Markowitz Model and Modern Portfolio Theory – Explained [YTNote]

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Markowitz Model and Modern Portfolio Theory – Explained

MPT first by Markowitz. Markowitz suggested that the asset’s volatility was a good metric to use to assess total risk. In other words, the more volatile an asset’s price, the more risk this asset posed to an investor. Also the riskier asset has also better possibility of payoff more than the less risky asset.

Markowitz suggested :

  • Assets moving correlated and correlated to one another. Therefore some assets would move together in a similar fashion.

So he believes that correlations and covariances between assets were important. He summarized this relationship in a covariance matrix called Sigma. Sigma can simply be thought of as a matrix made up of the time series covariances of each asset.

What Markowitz also considered was that there was an infinite combination of allocations between assets a person could put into their portfolio. However, there was only a subset of combinations that he believed were the efficient allocations. These efficient allocations lived along a curve, which Markowitz called the Efficient Frontier. Allocations which lived along this efficient frontier were considered to have the best reward for a given level of risk.

So how we calculate this curve using our covariance matrix ?

We know that we can have some set of portfolio weights for each of our assets. we will call this portfolio vector of weights as w .

w = [w_1,w_2,w_3,w_4...,w_n]

If we multiply a vector of weights by our covariance matrix by the transpose of our vector weights, we get a volatility^2 term ( or standard deviation ^2 term for the statisticians friends )

We want to know is when is this value minimized for a given level of returns.

We will call this level of Returns, R , and so how do we calculate R ?

But let’s just say for now, that for each of our assets we have calculated has an expected return value we believe is appropriate.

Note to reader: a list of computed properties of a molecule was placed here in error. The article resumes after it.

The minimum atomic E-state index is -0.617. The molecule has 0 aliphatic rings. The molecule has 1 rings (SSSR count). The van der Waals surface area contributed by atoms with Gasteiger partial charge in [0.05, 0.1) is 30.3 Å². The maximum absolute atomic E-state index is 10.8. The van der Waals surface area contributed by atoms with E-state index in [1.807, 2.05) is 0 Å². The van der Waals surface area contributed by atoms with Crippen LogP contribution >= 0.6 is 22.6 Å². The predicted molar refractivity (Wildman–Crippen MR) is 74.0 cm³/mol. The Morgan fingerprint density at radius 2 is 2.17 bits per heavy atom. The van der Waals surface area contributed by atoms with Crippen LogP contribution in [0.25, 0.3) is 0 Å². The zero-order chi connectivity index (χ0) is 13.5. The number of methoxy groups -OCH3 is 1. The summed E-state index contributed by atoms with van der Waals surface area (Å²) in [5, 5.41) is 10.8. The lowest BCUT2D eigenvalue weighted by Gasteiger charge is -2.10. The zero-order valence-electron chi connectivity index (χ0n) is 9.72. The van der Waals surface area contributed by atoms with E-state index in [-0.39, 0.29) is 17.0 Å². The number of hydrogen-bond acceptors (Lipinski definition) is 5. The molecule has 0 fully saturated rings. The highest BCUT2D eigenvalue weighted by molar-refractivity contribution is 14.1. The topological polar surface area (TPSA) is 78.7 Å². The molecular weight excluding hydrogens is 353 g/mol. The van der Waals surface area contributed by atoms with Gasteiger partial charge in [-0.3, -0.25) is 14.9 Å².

We will put those return values into a new vector called Mu.

\mu = [r_1,r_2,r_3...r_n]

Logically, if we multiply Mu by the transpose of our weights W , then we get a portfolio return of R.

Now we have our two equations:

  • Risk equation
  • Return equation

and we want to minimize one of them and maximize another one.

In other words, we want to minimize Risk and Maximize returns,

Because these two systems are consistent and underdetermined, we get a curve as our solution.

We can solve for any point on the curve using the equation w equals lambda times the inverse of Sigma times Mu.

Lambda is your risk tolerance and ranges from 0 ( no risk ) to infinity ( unlimited risk ).

The reward of the MPT is that by diversifying your assets that have opposing correlations but positive expected returns, investors can theoretically maximize return and minimize risks.

We mentioned earlier in the video expected returns, so how do we calculate expected returns ?

Calculation of mu is different from person to person and it really is the secret sauce behind a great portfolio investment strategy. One way that many financial experts have used to calculate expected returns is related to some of the fundamental applications found in Modern Portfolio Theory. We are talking about the CAPM method.

CAPM stands for capital asset pricing model and has three key components when calculating expected returns. The formula states that your assets expected return is equal to the risk-free rate plus the asset’s beta, times the expected market return, minus the risk-free rate.

The expected return of the market is what you anticipate the return of the market to be over some period of time. You can use historical returns to calculate this, or you can develop your own model to try and forecast market returns. It is entirely up to you how you approach this variable.

Finally, there is Beta. Beta is how much your asset varies against the market or benchmark. Whatever you are using “the market” it is important that you do it for the same set class and that the relationship between your asset and “the market” ( benchmark ) is appropriate. If you are trading bonds, then you shouldn’t be using the S&P500 as the benchmark.

We can summarize Beta as the covariance of the asset and the market over the variance of the market.

So once we have all of these components, you can put them into your equation and get an expected return which you can apply to your return vector Mu. Thus completing your understanding of Modern portfolio theory.

The efficient frontier

The efficient frontier

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